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Play Structures

As Bryant Denk tells the story, in the fall of 1984, a group of parents asked the PTO to look into replacing a splintered sandbox on the playground. While examining the sandbox, the PTO members noticed the granite-like clay beneath the swings and slide, the deteriorating basketball court, etc. and decided a whole new playground was needed. Marilyn Denk was PTO President at the time and she convinced her husband Bryant to Co-Chair the first Playspace Committee with Brad McConky.

Over the next year, the committee researched and visited many playgrounds in MA, NY, VT, and NH. A special on NBC-TV’s “Evening Magazine” and articles in Parents Magazine, Women’s Day, and National Geographic’s World led to the choice of architect Robert Leathers who had built over 250 children’s playgrounds. Mr. Leathers came to Hanover for a Design Day, a chance to see Ray students’ design ideas and to hear their suggestions for a new playground.

Using the students’ ideas, Leathers designed a wooden castle structure with three turrets, a rubber bridge to bounce on, and single, double, and corkscrew slides. Once the design was completed and approved, it was time to raise the money to make the design a reality.

By September, the School Board charged a new Playspace Committee to “study the current needs of the Ray School Playground and to bring a recommendation for renovation to the Board by January. School Board member Becky Torrey agreed to chair the new committee. Under her leadership, the Playspace II Committee met 14 times between September and January and then made the following recommendation to the School Board: “Based on the substandard condition of Playspace, the existing structure should be dismantled and removed. Playground Structures of Speonk, NY should be hired to design and oversee the construction of a new prefabricated playground which should be built no later than the Spring of 1997.”

The company, Playground Structures incorporated the design idea of the popular turrets that had been a much loved part of the Playspace I design. Once again, fundraising began for the estimated $68,900 needed for the new playground. PTO President Randi Hallarman and parents Heidi Eldred and Carolyn Mertz headed up the fundraising. The School Board gave $10,000 and a special warrant at Town Meeting in May was approved by the voters to add another $10,000 to the project. Helping with the warrant effort was Playground Committee member Willy Black, then Chair of the Hanover Board of Selectmen and former Ray School teacher and member of the Playspace I Committee.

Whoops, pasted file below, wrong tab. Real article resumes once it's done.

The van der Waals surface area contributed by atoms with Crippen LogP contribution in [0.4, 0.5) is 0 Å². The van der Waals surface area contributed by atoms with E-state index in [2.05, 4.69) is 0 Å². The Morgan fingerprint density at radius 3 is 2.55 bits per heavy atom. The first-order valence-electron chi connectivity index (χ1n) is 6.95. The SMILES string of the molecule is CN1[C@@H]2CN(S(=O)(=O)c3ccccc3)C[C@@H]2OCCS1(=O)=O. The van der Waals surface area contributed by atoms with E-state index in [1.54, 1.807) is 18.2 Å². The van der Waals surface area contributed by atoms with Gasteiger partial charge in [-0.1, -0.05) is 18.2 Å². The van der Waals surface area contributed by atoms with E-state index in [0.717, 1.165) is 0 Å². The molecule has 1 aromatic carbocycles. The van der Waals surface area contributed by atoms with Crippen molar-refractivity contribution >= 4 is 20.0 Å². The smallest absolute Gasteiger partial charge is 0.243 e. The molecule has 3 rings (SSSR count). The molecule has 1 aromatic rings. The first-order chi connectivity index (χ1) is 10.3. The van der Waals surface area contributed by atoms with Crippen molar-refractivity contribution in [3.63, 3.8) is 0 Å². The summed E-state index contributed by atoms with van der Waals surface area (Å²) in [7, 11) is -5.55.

In the summer of 1997, parents of a Ray School student arranged a matching grant from Chase to build a Little Playspace for younger students in the front of the school closest to the K-l pod.

More recently, in the summer of 2006, a group of parents and teachers met to address the issues of accessibility and integration on Playspace. At about the same time, Partners in Health, with financial support from the Hood Center for Families, made grants available to schools interested in adapting or redesigning their playgrounds so all children could play together. The Ray School School received a $10,000 Partners in Health grant which was used to pave walkways into and out of both playgrounds and to purchase an adapted swing, a set of sand diggers, chin-up bars, a multi height basketball hoop structure, and a picnic table that allows wheelchair accessibility.

Phase II of the project involved raising almost $60,000 to add a ramped structure to the back of Big Playspace that would be accessible for children in wheelchairs and would allow for more integrated play for all students. A generous donation from the Brie Foundation and a PTO grant helped kick off the fundraising efforts for Phase II of the Universal Playspace project. The Universal Playspace Committee hired Miracle Recreation and Equipment Company to design and install a new ramped structure that complimented Big Playspace and looked and felt like a “tree house”.

The Grand Opening of the Universal Playspace took place on September 28, 2007. That night, organizers were fearful that rain would postpone the ribbon cutting. But just before the ceremony was to begin, the rain stopped and a huge double rainbow appeared, framing the new Universal Playspace! Organizers saw the rainbow as a positive endorsement of all their efforts and a grand start to our new integrated playground.

image of the Valley News article of the new playspace
photo of the playspace being built
playspace being built
image of the playspace being built
image of the playspace being built
image of the completed playspace
image of the students around the playspace structure
image of the thank you for the playspace donors